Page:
Having a Child with Down Syndrome, Part LXXII: Doing What Needs to Be Done

Copyright © 2015 Stephen Hawley, all rights reserved.

This area has been hit with a fair amount of snow recently, and while we do our best to keep our sidewalk clear and we’ll also help out our neighbors, we can’t expect everyone across all the blocks to do a consistent job. After a big storm, like the one we had the past Sunday, I knew that things weren’t going to be great. In walking Alice to the bus stop, I brought a snow shovel with me and cleared the areas in front of her as needed (and it was needed).

At one point, two dogs came charging at us at full speed, barking up a storm: a chihuahua and a Pomeranian. Huge threat. As the approached, I planted the snow shovel onto the sidewalk, making a nice resounding thunk. The reward was both dogs immediately turning tail and retreating with a satisfying, cartoony, “AI-AI-AI-AI-AI.” Had I a little more presence of mind, I would’ve led with “YOU SHALL NOT PASS!” before dropping the shovel.

The real work was at the bus station:

image

several feet of road margarita piled up preventing the kids from getting to the bus. I dug it out, finishing up right when the bus pulled up.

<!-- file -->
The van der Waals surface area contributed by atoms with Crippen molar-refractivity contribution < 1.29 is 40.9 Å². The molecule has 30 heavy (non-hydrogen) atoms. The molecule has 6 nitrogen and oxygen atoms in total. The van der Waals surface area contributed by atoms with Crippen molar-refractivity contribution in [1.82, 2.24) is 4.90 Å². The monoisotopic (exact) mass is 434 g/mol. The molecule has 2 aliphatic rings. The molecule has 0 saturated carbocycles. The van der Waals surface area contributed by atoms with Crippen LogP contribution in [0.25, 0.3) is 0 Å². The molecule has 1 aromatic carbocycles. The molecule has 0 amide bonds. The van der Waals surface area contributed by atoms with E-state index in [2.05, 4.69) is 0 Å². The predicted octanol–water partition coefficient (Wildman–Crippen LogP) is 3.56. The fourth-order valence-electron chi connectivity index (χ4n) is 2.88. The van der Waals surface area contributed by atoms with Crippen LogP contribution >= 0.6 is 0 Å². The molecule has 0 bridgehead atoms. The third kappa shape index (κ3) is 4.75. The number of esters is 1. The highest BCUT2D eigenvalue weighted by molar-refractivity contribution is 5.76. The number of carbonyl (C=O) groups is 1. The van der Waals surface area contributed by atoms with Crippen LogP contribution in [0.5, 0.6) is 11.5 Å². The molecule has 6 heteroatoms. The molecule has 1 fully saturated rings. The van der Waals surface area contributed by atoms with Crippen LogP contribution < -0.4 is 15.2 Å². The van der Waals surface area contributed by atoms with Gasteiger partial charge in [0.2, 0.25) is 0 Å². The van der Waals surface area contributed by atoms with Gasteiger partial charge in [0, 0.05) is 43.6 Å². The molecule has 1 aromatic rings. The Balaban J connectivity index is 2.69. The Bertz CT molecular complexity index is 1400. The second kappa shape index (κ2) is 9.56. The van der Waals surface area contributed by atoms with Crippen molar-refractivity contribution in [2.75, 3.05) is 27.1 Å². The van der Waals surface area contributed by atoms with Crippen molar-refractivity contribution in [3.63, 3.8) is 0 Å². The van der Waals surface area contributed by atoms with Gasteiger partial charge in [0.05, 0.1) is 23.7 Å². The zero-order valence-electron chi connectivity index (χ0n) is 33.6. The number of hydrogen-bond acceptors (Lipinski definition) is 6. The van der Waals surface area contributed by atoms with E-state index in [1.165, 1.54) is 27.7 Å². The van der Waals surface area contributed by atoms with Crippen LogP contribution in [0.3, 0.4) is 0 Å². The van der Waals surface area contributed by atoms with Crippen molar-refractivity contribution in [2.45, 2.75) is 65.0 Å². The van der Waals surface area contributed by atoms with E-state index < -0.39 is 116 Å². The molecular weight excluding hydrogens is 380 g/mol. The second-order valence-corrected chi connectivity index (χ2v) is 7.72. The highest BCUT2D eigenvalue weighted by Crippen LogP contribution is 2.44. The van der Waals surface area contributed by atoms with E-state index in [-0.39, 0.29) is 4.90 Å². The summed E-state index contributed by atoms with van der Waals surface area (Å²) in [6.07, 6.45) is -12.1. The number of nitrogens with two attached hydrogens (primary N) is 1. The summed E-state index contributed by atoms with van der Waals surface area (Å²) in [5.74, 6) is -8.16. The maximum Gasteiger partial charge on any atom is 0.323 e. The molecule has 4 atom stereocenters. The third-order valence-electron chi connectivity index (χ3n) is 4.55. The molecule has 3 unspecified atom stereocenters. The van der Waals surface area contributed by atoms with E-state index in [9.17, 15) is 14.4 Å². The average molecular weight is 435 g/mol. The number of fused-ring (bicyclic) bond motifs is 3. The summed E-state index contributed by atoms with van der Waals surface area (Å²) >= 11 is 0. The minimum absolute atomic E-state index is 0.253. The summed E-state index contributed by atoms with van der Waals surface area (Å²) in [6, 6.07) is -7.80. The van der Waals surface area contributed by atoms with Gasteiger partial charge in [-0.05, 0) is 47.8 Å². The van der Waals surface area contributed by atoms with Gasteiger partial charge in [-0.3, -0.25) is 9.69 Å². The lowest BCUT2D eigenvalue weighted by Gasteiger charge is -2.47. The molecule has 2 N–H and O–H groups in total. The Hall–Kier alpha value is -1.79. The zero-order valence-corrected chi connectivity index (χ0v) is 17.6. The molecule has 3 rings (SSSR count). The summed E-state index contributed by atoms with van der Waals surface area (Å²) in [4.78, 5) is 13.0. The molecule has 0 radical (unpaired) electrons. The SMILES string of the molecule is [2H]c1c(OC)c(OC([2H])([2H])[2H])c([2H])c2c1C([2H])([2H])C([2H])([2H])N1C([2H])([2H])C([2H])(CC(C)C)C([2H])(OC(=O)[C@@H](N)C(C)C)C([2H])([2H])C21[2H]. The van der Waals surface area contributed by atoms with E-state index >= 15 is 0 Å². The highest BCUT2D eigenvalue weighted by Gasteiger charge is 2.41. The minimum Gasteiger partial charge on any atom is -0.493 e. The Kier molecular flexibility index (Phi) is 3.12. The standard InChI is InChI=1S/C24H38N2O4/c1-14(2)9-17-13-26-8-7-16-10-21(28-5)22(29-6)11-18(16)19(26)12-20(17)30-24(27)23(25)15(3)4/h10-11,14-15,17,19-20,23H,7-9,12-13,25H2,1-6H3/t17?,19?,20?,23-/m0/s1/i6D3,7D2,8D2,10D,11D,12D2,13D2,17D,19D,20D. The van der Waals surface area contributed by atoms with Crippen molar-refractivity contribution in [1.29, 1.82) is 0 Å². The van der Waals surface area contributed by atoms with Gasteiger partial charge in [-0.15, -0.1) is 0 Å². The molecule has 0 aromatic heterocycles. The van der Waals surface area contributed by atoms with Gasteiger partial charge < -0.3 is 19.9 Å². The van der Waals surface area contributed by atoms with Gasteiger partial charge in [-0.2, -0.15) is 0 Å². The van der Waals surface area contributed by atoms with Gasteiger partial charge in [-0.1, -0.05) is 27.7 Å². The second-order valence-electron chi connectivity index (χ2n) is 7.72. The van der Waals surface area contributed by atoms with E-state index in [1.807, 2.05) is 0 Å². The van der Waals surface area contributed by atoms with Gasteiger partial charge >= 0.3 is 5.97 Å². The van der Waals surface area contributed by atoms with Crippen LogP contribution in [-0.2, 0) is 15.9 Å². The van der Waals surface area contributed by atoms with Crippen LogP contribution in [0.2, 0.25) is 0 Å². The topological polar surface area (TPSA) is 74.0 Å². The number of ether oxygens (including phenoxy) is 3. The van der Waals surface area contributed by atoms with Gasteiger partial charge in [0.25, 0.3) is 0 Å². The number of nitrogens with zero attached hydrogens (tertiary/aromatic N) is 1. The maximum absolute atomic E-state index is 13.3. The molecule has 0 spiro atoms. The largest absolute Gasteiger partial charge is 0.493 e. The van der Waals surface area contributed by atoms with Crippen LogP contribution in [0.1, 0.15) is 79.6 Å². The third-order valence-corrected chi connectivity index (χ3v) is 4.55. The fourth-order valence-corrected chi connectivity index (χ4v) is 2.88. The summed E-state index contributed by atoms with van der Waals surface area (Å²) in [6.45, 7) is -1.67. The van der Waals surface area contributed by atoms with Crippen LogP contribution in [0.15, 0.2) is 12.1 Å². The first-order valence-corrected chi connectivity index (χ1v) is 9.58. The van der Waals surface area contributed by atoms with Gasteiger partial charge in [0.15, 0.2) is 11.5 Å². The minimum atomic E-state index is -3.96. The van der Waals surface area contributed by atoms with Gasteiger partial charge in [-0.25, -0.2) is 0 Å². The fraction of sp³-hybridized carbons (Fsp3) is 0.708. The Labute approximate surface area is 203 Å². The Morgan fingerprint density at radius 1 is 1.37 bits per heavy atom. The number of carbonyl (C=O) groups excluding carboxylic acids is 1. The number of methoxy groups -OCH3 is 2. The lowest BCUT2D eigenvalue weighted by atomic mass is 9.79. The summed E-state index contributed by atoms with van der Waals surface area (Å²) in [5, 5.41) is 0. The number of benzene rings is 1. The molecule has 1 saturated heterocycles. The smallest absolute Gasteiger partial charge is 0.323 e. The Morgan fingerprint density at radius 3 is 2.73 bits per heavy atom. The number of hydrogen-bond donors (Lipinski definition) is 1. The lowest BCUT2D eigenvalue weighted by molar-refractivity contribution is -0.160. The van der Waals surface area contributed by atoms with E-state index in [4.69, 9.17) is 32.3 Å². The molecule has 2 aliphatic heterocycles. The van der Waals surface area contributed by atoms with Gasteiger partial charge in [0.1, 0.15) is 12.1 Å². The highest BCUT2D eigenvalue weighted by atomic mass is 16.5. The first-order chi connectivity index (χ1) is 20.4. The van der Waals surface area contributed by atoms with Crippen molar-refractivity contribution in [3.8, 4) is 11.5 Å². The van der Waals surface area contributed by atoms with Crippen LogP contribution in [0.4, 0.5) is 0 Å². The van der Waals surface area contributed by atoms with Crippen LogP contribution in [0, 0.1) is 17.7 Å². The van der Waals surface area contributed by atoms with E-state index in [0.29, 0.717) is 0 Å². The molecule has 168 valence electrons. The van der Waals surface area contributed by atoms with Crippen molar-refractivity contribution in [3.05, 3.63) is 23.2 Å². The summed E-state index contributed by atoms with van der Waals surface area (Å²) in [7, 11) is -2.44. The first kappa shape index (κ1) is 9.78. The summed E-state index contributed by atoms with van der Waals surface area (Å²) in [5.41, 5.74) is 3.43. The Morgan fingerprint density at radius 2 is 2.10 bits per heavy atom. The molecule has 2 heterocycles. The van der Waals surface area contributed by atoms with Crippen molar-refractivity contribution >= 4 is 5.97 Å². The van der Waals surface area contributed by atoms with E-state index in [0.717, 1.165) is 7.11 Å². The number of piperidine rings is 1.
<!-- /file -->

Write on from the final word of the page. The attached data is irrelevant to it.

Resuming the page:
You can see from this picture that the people who “clear” the area have no real belief that this should be a functional bus stop. You know, a place for people to wait for and get to a bus.

snowbank

 

The point is, as a parent of a child with disabilities, you can demand that the world be 100% accessible (and under some circumstances you should) or instead you can choose to fix what’s broken. In this case, the fix is simple: after a snow storm, I bring a shovel with me and fix what needs fixing (and if I had time, I would have dug out the kiosk too, but I had to get to work).

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